Did you hear the one about the Utah kid who made good in the NBA and even won a championship?

Probably not.

Sam Merrill grew up in Bountiful and made star turns at Bountiful High and Utah State and now he has made it in the NBA, but not a lot of Utahns know about him. With relatively little fanfare, he has found a role in the league.

Merrill is gradually earning a measure of respect as a shooting guard for the Cleveland Cavaliers, and some observers have even become his advocates. The media wonders why he doesn’t see more minutes. The coach says he needs to give him more playing time. A teammate pushed for his inclusion in All-Star Weekend.

Not bad for the last player chosen in the 2020 NBA draft.

Merrill was treated about the way you would expect for the 60th player to come off the draft board. In the next 23 months, he was traded twice, waived twice, endured a few stints in the G League and, somewhere in there, managed to be part of an NBA championship team. That’s the kind of wild ride he has seen in the NBA so far.

Now he’s headed to the playoffs again, opening against the Magic on Saturday.

Merrill has averaged eight points per game off the bench, but that doesn’t tell the whole story. He played in only 16 of the first 31 games this season, but because of injuries to his teammates, he played in 45 of 51 games to close out the regular season. He made a good showing — 26 points against Orlando, 18 against the Spurs, 15 against the Bulls, 18 against the Hawks, 21 against the Knicks, 15 against the Pelicans, 17 against the Hornets, 16 against the Raptors and 18 against his hometown team, the Jazz (a team he also torched for 27 points in December, hitting eight 3-point shots).

Cleveland Cavaliers guard Sam Merrill (5) shoots a 3-pointer during the first half of an NBA basketball game against the Orlando Magic, Monday, Jan. 22, 2024, in Orlando, Fla.
Cleveland Cavaliers guard Sam Merrill (5) shoots a 3-pointer during game against the Orlando Magic, Monday, Jan. 22, 2024, in Orlando, Fla. | Phelan M. Ebenhack, Associated Press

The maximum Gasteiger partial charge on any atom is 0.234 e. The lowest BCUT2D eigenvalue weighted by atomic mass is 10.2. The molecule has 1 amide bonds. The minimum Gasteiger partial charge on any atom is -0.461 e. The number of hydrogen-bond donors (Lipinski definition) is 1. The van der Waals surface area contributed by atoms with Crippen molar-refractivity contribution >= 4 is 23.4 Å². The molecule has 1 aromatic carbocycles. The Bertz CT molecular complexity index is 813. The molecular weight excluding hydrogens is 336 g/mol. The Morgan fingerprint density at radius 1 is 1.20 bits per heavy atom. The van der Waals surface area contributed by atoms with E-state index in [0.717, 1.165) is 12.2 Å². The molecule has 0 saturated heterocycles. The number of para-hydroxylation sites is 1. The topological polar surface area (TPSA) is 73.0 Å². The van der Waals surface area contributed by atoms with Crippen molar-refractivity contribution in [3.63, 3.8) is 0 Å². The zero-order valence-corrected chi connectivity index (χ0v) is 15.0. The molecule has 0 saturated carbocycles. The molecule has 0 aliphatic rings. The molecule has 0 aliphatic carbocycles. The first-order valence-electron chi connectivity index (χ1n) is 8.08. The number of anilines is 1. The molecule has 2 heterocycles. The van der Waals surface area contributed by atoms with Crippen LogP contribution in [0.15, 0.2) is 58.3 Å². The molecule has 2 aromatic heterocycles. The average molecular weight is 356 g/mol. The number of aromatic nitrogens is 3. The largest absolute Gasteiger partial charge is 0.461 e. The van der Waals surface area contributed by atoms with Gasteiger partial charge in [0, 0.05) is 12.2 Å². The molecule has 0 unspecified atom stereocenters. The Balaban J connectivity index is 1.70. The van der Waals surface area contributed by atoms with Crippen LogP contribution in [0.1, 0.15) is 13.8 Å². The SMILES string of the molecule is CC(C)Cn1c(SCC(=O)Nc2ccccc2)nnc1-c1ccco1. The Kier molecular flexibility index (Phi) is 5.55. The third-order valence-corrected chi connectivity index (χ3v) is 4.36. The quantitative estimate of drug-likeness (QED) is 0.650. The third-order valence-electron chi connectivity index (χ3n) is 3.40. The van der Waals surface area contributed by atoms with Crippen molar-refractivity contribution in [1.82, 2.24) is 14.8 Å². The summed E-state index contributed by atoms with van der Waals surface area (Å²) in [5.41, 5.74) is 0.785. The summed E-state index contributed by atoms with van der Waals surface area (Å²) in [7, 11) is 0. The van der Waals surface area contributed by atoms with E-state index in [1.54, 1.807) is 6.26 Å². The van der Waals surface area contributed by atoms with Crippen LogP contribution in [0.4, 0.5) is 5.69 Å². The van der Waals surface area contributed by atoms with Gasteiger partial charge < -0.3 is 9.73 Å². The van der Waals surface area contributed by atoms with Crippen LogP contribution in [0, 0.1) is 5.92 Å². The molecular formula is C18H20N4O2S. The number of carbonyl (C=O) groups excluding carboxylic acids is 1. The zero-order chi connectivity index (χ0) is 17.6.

In all, he played in 61 games, shot 40% from the 3-point line and totaled 141 3-point shots off the bench, a club record for a reserve. He averaged 14 points during a 10-game stretch in March and made 40 3-point shots.

After watching a game in early March, longtime Cavaliers beat writer Jackson Flickinger wrote, “The Cavaliers once again needed someone who could make the defense shift on the perimeter against the Knicks … Unlike last spring, they got that in Sam Merrill as he poured in a team-high 21 points … Merrill provided a pulse (for) a team that otherwise had none.

“They had a 119.6 offensive rating with him on the floor. This fell to 81.6 in the 19 minutes he sat … Merrill’s minutes are still somehow an open discussion even after a strong performance on the heels of a good one against the Pistons,” Flickinger continued. “When (Caris LeVert and Donovan Mitchell) have been healthy recently, he’s been seeing his minutes drastically trimmed if not cut entirely out of the rotation.”

Cavs coach J.B. Bickerstaff told Flickinger, “We gotta keep working at it. He’s proven that when his minutes come, he can help us win basketball games. We know we can count on him. We just gotta keep trying to work in minutes.”

Lately, they have not succeeded. After playing 20-30 minutes per game in March, Merrill’s playing time fell dramatically in April.

Merrill has taken the high road, saying, “We got a lot of guys and there’s only so many minutes that can go around. So I just try and control what I can.”